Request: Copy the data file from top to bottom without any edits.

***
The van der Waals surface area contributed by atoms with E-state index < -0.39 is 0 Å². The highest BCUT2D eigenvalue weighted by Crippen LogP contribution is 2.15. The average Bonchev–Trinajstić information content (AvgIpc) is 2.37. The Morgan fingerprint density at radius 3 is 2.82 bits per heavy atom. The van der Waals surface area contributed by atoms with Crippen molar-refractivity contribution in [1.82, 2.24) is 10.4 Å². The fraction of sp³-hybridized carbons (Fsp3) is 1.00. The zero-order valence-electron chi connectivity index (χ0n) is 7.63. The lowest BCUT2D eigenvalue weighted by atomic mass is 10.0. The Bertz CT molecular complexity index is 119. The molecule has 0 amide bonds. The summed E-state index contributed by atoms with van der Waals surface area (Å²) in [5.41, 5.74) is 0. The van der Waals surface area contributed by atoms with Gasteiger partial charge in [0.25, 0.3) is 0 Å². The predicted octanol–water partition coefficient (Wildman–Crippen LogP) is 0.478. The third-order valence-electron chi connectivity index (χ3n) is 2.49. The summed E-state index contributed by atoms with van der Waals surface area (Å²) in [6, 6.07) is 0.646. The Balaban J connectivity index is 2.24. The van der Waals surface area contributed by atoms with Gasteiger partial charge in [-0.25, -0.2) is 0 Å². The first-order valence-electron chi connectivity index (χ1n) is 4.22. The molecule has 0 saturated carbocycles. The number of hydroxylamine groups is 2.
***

The van der Waals surface area contributed by atoms with E-state index < -0.39 is 0 Å². The highest BCUT2D eigenvalue weighted by Crippen LogP contribution is 2.15. The average Bonchev–Trinajstić information content (AvgIpc) is 2.37. The Morgan fingerprint density at radius 3 is 2.82 bits per heavy atom. The van der Waals surface area contributed by atoms with Crippen molar-refractivity contribution in [1.82, 2.24) is 10.4 Å². The fraction of sp³-hybridized carbons (Fsp3) is 1.00. The zero-order valence-electron chi connectivity index (χ0n) is 7.63. The lowest BCUT2D eigenvalue weighted by atomic mass is 10.0. The Bertz CT molecular complexity index is 119. The molecule has 0 amide bonds. The summed E-state index contributed by atoms with van der Waals surface area (Å²) in [5.41, 5.74) is 0. The van der Waals surface area contributed by atoms with Gasteiger partial charge in [0.25, 0.3) is 0 Å². The predicted octanol–water partition coefficient (Wildman–Crippen LogP) is 0.478. The third-order valence-electron chi connectivity index (χ3n) is 2.49. The summed E-state index contributed by atoms with van der Waals surface area (Å²) in [6, 6.07) is 0.646. The Balaban J connectivity index is 2.24. The van der Waals surface area contributed by atoms with Gasteiger partial charge in [-0.25, -0.2) is 0 Å². The first-order valence-electron chi connectivity index (χ1n) is 4.22. The molecule has 0 saturated carbocycles. The number of hydroxylamine groups is 2.